Rowan and Ben stayed in Durban for the Sunday and Monday and on Tuesday drove up to the game reserves in the Hluhulwe area staying at a place the family love: Bonamanzi Game farm. Rowan first went there aged nine months. They reported seeing a lot of game; having an opportunity to visit the cheetah farm (cheetah’s purr); and getting drenched in a huge storm which left their treehouse without power or water. They got back on Friday and we went to a ‘standard’ Durban Manor Gardens Easter party on the Sunday. It no longer involves hunting for Easter eggs, most of the children are now way too old for this. It did involve sitting and talking and catching up with our neighborhood.

On the Monday I went to Swaziland to spend a couple of days doing research, but also to give them an opportunity to enjoy Durban by themselves. I returned on the Wednesday and took Friday off as they wanted go on the Karkloof Canopy Tours. According to the blurb “the canopy tour involves traversing from one platform to another along a steel cable suspended up to 30 meters about the forest floor. The tour comprises seven platforms and eight slides that zigzag down a pristine forested valley. The scenery and bird life are spectacular and the professional guides providing interesting facts about the forest ecology during the tour”.

That is the experience that most people may have; for me it was moments of amazement in a sustained period of sheer terror. The mountain is located about an hour and a half drive away from Durban. At the foot is a beautiful little set of cottages where visitors get their safety harness and a briefing. We then climbed into a Landrover and were driven to the top of the mountain. There were four of us doing the tour and there were three guides to make sure we were OK. Effectively one is clipped onto a steel cable, with a second cable as a safety device. There are two links to the main cable and one to the safety cable so it is very safe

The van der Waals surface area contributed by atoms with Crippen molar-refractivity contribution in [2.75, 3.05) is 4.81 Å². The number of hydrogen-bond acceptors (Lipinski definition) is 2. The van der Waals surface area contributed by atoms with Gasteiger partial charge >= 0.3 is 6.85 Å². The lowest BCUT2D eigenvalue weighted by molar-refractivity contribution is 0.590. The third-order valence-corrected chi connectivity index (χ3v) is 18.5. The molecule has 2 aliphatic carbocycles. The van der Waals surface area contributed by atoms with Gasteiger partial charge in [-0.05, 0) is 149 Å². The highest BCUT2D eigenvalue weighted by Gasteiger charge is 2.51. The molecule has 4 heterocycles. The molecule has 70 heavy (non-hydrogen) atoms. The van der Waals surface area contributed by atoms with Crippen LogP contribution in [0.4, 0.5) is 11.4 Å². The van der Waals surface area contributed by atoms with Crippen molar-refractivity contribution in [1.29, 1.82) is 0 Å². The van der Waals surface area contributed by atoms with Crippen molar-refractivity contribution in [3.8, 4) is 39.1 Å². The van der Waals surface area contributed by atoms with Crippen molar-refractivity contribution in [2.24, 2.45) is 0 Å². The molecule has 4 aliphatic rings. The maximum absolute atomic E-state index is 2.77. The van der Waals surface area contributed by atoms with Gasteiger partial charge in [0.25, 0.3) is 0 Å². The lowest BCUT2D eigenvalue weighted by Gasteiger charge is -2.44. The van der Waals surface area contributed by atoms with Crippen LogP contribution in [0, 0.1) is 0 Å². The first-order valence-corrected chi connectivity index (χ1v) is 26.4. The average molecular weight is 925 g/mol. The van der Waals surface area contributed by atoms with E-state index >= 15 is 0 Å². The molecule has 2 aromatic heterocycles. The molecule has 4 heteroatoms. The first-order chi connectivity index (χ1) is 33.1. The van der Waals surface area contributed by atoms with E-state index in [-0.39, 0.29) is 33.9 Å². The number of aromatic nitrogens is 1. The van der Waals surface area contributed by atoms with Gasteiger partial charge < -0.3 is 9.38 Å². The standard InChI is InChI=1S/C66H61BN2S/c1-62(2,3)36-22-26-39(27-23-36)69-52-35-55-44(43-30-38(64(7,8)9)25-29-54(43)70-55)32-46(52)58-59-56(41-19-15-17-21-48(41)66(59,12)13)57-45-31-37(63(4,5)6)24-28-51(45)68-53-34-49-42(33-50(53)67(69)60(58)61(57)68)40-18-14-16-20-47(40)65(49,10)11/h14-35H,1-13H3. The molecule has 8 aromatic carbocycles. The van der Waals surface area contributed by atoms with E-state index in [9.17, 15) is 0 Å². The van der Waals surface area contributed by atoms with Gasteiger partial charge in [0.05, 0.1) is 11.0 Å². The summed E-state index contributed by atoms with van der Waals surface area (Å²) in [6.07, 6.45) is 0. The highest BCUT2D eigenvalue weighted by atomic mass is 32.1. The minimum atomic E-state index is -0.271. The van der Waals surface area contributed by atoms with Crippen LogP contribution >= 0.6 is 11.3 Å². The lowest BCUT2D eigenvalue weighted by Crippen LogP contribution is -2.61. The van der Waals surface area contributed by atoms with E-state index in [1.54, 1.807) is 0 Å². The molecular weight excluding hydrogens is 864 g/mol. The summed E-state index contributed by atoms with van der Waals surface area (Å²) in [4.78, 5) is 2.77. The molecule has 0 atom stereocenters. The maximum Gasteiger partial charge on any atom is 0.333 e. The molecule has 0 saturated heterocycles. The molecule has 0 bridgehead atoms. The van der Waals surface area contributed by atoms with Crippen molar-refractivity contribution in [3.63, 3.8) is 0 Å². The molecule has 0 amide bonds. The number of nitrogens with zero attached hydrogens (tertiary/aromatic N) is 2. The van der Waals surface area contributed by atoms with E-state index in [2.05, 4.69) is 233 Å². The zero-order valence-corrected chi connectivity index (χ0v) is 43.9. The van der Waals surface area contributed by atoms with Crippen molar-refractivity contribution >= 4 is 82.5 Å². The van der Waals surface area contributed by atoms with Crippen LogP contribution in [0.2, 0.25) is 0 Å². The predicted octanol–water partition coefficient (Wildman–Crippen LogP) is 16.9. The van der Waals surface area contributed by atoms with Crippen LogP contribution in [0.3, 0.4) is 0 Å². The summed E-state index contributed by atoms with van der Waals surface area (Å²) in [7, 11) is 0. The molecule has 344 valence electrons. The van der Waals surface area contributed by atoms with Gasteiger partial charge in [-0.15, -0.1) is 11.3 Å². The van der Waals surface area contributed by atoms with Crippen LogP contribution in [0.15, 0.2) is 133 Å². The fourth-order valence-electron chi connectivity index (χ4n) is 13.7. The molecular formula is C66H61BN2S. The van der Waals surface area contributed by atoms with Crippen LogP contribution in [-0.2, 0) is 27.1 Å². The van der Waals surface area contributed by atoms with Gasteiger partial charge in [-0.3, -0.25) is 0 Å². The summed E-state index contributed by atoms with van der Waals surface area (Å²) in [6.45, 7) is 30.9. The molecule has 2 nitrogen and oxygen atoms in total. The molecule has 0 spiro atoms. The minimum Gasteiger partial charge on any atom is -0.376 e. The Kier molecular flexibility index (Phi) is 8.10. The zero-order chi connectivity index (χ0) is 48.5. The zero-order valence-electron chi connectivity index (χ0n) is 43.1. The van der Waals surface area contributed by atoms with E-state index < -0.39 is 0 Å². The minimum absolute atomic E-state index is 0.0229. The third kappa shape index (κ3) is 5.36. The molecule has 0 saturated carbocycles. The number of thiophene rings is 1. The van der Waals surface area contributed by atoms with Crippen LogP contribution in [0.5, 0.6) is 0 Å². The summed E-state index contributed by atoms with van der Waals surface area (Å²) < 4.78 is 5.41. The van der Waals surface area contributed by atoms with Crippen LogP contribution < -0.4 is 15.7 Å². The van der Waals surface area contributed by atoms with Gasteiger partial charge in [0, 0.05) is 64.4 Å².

The first slide is short, only 40 meters and is quite easy. Doing this one learns how to brake with the large leather glove on your hand. The second slide comprises of two ropes that disappear into the mist for 100 meters, taking you to the waterfall. Jumping off a platform and sliding down for this distance is not something that comes naturally. For the first three slides I went last. On the fourth slide I was told I was to go first (‘last in first out’ in trade union terms). It was hugely embarrassing because I slid down from one platform for 175 meters; arrived at the next platform; and gently bounced back five meters away from it. We had been told what to do if this happened: monkey climb; put your hands on the cable and haul yourself into the platform.